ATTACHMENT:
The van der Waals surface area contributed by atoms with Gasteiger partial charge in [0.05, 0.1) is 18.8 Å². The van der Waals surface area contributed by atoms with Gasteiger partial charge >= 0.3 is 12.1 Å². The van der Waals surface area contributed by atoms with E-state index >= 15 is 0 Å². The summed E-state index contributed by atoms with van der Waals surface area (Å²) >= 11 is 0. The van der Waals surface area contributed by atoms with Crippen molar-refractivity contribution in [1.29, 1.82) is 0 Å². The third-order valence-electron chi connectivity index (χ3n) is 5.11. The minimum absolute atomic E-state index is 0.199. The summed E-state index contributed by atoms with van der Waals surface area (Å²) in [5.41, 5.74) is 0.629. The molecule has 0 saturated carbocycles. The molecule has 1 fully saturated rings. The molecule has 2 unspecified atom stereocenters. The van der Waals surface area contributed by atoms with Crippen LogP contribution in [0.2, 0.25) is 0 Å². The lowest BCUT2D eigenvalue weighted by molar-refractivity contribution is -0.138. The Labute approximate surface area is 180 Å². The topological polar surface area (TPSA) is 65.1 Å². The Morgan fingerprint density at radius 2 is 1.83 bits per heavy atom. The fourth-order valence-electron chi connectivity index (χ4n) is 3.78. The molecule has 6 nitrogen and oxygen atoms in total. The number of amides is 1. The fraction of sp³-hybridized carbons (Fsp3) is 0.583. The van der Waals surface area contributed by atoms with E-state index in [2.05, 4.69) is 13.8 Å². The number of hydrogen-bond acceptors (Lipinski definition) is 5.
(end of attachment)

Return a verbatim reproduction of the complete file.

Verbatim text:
The van der Waals surface area contributed by atoms with Gasteiger partial charge in [0.05, 0.1) is 18.8 Å². The van der Waals surface area contributed by atoms with Gasteiger partial charge >= 0.3 is 12.1 Å². The van der Waals surface area contributed by atoms with E-state index >= 15 is 0 Å². The summed E-state index contributed by atoms with van der Waals surface area (Å²) >= 11 is 0. The van der Waals surface area contributed by atoms with Crippen molar-refractivity contribution in [1.29, 1.82) is 0 Å². The third-order valence-electron chi connectivity index (χ3n) is 5.11. The minimum absolute atomic E-state index is 0.199. The summed E-state index contributed by atoms with van der Waals surface area (Å²) in [5.41, 5.74) is 0.629. The molecule has 0 saturated carbocycles. The molecule has 1 fully saturated rings. The molecule has 2 unspecified atom stereocenters. The van der Waals surface area contributed by atoms with Crippen LogP contribution in [0.2, 0.25) is 0 Å². The lowest BCUT2D eigenvalue weighted by molar-refractivity contribution is -0.138. The Labute approximate surface area is 180 Å². The topological polar surface area (TPSA) is 65.1 Å². The Morgan fingerprint density at radius 2 is 1.83 bits per heavy atom. The fourth-order valence-electron chi connectivity index (χ4n) is 3.78. The molecule has 6 nitrogen and oxygen atoms in total. The number of amides is 1. The fraction of sp³-hybridized carbons (Fsp3) is 0.583. The van der Waals surface area contributed by atoms with E-state index in [2.05, 4.69) is 13.8 Å². The number of hydrogen-bond acceptors (Lipinski definition) is 5.